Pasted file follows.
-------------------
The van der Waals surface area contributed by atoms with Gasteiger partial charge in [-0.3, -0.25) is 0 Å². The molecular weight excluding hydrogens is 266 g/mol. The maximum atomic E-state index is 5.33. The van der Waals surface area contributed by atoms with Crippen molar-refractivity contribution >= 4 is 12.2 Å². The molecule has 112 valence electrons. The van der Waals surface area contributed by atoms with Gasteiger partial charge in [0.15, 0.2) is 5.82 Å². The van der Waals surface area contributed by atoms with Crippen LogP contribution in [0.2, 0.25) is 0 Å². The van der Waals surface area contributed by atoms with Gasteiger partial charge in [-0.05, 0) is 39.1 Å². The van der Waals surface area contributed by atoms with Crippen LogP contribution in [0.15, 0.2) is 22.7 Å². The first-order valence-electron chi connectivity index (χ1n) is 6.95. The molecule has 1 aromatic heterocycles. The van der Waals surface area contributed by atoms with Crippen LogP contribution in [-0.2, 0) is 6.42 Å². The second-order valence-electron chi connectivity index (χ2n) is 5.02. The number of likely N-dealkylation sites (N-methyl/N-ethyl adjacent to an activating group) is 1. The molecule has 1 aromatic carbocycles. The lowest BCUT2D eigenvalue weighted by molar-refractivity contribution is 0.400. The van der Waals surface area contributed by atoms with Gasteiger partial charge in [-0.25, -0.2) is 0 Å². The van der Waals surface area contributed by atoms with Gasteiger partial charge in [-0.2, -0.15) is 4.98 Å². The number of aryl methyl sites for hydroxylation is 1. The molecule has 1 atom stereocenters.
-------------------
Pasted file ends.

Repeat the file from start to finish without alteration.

The van der Waals surface area contributed by atoms with Gasteiger partial charge in [-0.3, -0.25) is 0 Å². The molecular weight excluding hydrogens is 266 g/mol. The maximum atomic E-state index is 5.33. The van der Waals surface area contributed by atoms with Crippen molar-refractivity contribution >= 4 is 12.2 Å². The molecule has 112 valence electrons. The van der Waals surface area contributed by atoms with Gasteiger partial charge in [0.15, 0.2) is 5.82 Å². The van der Waals surface area contributed by atoms with Crippen LogP contribution in [0.2, 0.25) is 0 Å². The van der Waals surface area contributed by atoms with Gasteiger partial charge in [-0.05, 0) is 39.1 Å². The van der Waals surface area contributed by atoms with Crippen LogP contribution in [0.15, 0.2) is 22.7 Å². The first-order valence-electron chi connectivity index (χ1n) is 6.95. The molecule has 1 aromatic heterocycles. The van der Waals surface area contributed by atoms with Crippen LogP contribution in [-0.2, 0) is 6.42 Å². The second-order valence-electron chi connectivity index (χ2n) is 5.02. The number of likely N-dealkylation sites (N-methyl/N-ethyl adjacent to an activating group) is 1. The molecule has 1 aromatic carbocycles. The lowest BCUT2D eigenvalue weighted by molar-refractivity contribution is 0.400. The van der Waals surface area contributed by atoms with Gasteiger partial charge in [-0.25, -0.2) is 0 Å². The van der Waals surface area contributed by atoms with Gasteiger partial charge in [-0.2, -0.15) is 4.98 Å². The number of aryl methyl sites for hydroxylation is 1. The molecule has 1 atom stereocenters.